The trouble with getting drunk in order to forget your problems is that when you wake up the next morning, you still have the same problems – plus a hangover. Drinking does not solve problems or make them go away. It only enables us to drown them for a little while; but, when we awake, we have to face them just the same.
Watch the daily news. A week does not pass without a life shattered by drunkenness and addiction. We hear or read about a woman driving her car on the wrong side of the highway because she combined alcohol and drugs before getting in the car with her children. Or buddies destroyed because they’re racing their boat much, much too fast in an improper area after partying too much.
These are the dramatic stories which make the front page. We don’t read about the many families shattered by addiction, lives lost to alcoholism, and children and spouses who are the victims of abuse. We don’t hear about the kids who end up in the emergency room after drinking at frat parties, or the silent addiction that takes place just next door in our own neighborhood.
I am not recommending that we should not have an occasional drink. But I am suggesting that we are living in a society which celebrates over-indulgence and dependency. The answer to every problem is not in a bottle or a pill. Instead of addressing our pain, we dull it. Instead of experiencing life, we evade it. From the time of Noah on, the world has known that alcohol and mind-altering substances can be a way of escaping from the world rather than living in it.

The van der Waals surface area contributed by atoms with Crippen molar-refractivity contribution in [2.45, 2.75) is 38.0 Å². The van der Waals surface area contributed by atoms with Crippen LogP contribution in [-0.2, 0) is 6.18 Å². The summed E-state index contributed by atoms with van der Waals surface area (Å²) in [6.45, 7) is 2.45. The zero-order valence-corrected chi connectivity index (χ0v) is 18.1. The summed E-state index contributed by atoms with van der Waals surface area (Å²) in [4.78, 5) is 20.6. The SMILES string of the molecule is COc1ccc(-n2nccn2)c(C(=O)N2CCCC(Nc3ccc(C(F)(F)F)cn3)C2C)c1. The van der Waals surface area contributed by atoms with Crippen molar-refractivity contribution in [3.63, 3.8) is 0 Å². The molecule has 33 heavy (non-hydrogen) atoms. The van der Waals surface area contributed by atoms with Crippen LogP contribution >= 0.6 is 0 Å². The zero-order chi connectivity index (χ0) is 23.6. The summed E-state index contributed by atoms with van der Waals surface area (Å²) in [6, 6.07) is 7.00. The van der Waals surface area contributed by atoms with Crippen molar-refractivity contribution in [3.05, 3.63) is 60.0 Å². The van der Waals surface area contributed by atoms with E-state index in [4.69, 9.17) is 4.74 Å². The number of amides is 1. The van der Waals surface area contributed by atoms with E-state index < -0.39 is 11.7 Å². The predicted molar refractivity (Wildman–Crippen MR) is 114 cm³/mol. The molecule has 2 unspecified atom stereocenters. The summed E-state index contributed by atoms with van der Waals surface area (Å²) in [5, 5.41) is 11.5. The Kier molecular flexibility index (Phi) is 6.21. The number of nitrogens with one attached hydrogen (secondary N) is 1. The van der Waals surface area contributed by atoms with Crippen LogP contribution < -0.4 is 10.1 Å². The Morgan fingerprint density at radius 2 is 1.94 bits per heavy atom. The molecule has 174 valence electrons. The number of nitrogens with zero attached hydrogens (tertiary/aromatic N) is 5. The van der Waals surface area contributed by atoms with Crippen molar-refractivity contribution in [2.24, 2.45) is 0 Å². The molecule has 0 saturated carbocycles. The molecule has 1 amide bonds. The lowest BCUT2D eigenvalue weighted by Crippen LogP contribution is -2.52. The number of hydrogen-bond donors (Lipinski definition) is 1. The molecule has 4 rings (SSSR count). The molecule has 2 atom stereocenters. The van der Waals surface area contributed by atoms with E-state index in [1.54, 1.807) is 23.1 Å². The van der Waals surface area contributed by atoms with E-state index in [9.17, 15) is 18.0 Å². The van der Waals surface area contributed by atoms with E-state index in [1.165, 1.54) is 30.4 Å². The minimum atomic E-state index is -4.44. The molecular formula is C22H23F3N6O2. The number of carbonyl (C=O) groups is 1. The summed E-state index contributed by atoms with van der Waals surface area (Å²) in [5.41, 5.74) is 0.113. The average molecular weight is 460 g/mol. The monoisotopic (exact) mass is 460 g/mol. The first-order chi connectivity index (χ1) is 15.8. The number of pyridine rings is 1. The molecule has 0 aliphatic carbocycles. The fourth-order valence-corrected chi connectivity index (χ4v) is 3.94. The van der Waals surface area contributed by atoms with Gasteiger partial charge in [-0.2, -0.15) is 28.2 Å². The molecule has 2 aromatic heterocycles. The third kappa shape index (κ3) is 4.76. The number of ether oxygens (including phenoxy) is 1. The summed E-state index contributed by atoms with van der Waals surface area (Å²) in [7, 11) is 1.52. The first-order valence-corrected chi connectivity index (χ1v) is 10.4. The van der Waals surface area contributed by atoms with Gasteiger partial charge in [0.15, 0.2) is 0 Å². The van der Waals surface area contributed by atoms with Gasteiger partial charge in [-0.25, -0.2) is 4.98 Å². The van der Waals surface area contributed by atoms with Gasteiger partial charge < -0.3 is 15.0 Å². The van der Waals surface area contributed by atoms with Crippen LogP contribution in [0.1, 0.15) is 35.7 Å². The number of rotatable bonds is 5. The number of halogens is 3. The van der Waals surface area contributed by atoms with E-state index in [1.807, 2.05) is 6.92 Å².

A little more than three weeks ago, on Yom Kippur, we recited the Al Chayt, the Great Confessional. We said “Al Chayt she-cha-ta-nu L’Fanecha B’ma-achal uv-mish-teh – for the sin we have committed against you by the way we eat and by the way we drink.”
What does that mean? I do not think for a second that it means violating the laws of kashrut. There are no ritual sins on this Al Chayt list, only ethical ones. No, this Al Chayt does not refer to kashrut. I believe it refers to over-eating, which causes obesity – which has become a national obsession. I believe it refers to bulimia and anorexia, which are not sins in themselves, but which we are guilty of sin if we do nothing to get help and treat them.
And I do not believe that the sin of drinking in the Al Chayt refers to drinking wine which is a brand other than Manischewitz. It refers to drinking too much and therefore endangering our own lives and the lives of those who drive with us and the lives of those who live with us.Teshuvah – turning our lives around – is the basic theme and summons of our Holydays. Judaism insists that we can change. That is why I have the greatest respect for recovering alcoholics. Every single day they resist what can be a very strong temptation/urge to drink. Kol ha-Kavod – all honor to them.
My friends, let me leave you with this lesson. Life can be intoxicating; we do not need alcohol or drugs to experience the miracles of this world. There is so much good, so much wonder, so much joy to be found in the everyday and the common place. The best drink is to drink fully and completely of life. That is the greatest pleasure of all. If you agree, then join me – l’chayim. Amen.
I gladly acknowledge the work of Rabbis
Jack Riemer and Mark Greenspan
which shaped this message.